Hammerlock
38. eep
Wetlander @6

I definitely agree that the existence of an evil being should not be necessary for free will. For that matter a good being is not necessary either. We can posit a cosmology where either or both are necessary, but there is nothing intrinsic to free will such that they have to be necessary.

To posit a cosmology where the Dark One is necessary for free will, I can only see it working in two ways.

1, the Dark One is the source of our ability to do evil. This is weird for several reasons - as megaduck said, does the evil of Shadar Logoth come from the Dark One? If so, why are they opposed? But it could still be the case; it could be that Shadar Logoth, like Elaida and the Whitecloaks, thought it was opposing the Dark One but was really serving his ends. But another reason this is weird is that it actually implies a lack of free will - we cannot choose to do evil without some outside entity giving us that ability? That's not free will, but I can accept such an entity in a story as a metaphor for "human tendency toward evil."

2, the Dark One is a manifestation of the evil the people choose to do. So, to truly eleminate him, you have to remove the ability of the people to choose evil. In this case, it's not that Rand would kill the DO and suddenly everyone loses choice; it's that rand would alter everyone into good automatons and this would cut down the DO at the root.

Either of these explanations could make some sense of what happened, as could the idea that the DO tricked rand and he could have killed him after all. It depends on the nature of the cosmology, and we don't really get to know what that is in a definitive way.

I disagree, however, with the idea that we can have good without evil but not visa-versa. Good is not light, no matter how often that metaphor is used. And besides, you can have darkness without light (in a starless space or an enclosed space), and you can have light without darkness (if there are enough light sources or nothing anywhere to cast shadows). Good and Evil require precise definitions. Depending on the definitions, either can exist without the other, or neither can.

Personally I think free will pretty much guarantees that both good and evil will exist. You could imagine a world that has free will and everyone just happens to decide to be good, just like you could imagine a coin coming up heads 5 billion times, but neither is very likely. And without free will, I don't think you really have good or evil; you have puppets acting out some pre-defined drama. They could appear to be all good or all evil or a mixture of both, but they would not really have any type of morality because they would not be making choices. They would be no more good or evil than a rock that falls and kills someone or doesn't kill someone.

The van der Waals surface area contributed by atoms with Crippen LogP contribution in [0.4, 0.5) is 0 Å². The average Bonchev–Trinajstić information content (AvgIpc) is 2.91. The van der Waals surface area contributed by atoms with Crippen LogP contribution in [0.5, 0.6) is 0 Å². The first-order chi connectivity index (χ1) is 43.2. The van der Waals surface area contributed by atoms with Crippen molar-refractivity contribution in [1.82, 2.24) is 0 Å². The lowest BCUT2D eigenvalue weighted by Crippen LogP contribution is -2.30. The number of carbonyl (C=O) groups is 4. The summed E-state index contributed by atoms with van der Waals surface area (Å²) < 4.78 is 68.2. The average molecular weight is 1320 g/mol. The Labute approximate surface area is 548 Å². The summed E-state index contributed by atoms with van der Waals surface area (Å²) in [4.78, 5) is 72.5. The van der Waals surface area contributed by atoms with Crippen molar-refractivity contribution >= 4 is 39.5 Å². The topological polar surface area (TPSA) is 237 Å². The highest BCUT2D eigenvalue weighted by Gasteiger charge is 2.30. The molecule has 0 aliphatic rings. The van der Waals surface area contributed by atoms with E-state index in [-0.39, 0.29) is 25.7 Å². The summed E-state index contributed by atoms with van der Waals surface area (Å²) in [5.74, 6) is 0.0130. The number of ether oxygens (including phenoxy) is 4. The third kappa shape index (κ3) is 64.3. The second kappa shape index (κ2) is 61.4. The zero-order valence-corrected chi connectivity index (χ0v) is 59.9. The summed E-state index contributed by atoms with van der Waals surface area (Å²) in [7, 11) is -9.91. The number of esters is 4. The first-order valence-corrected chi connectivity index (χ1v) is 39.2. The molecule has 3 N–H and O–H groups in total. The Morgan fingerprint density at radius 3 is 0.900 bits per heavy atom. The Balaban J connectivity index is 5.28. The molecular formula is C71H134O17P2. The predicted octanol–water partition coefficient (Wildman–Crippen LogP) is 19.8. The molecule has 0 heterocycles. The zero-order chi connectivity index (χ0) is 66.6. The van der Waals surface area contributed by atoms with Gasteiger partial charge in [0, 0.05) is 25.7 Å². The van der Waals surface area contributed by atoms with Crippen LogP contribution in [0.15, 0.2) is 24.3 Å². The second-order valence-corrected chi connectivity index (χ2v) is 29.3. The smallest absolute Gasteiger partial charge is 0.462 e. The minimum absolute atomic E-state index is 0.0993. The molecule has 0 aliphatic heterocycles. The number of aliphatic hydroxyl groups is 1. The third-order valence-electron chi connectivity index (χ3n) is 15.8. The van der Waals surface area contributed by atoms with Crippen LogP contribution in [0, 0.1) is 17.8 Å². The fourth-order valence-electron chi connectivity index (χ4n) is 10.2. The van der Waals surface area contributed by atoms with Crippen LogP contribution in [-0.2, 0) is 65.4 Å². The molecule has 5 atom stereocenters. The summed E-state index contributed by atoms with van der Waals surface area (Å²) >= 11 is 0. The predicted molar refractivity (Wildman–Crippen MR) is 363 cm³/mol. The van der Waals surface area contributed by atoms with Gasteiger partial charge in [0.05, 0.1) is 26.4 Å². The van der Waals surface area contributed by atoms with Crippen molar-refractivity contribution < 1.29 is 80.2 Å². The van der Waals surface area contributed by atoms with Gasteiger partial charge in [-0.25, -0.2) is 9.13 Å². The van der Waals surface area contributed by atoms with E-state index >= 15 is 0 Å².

I also disagree with the 'all you need is one law' statement. You don't need any law. Human laws of course can be good, evil, or ambiguous. A divine law can be the basis of Good vs Evil in a cosmology defined that way, but that is by no means necessary. You can also posit a cosmology without any divinity and still have Good and Evil. Who decides what is good and evil in an atheist universe? We do. What if we disagree? Then we disagree. I know what I consider to be good when I see it, and same with evil. The vast majority of us all agree on some basics - inflicting death and suffering is generally evil. We can disagree on some details. The Way of the Leaf would say these things are always evil; other groups would make allowances for self defense or defeating enemies who are 'more evil'. It's ok to disagree; I believe that what I think is good and evil is the true Good and Evil, and I will fight against people who disagree, with debate or argument on small differences, with violence on sufficiently large differences. Other people will do the same. If enough of us think something is evil, like murder, we will make laws and take steps to stop it from happening, but the laws come from our intrinsic belief about what is good and evil, not visa versa.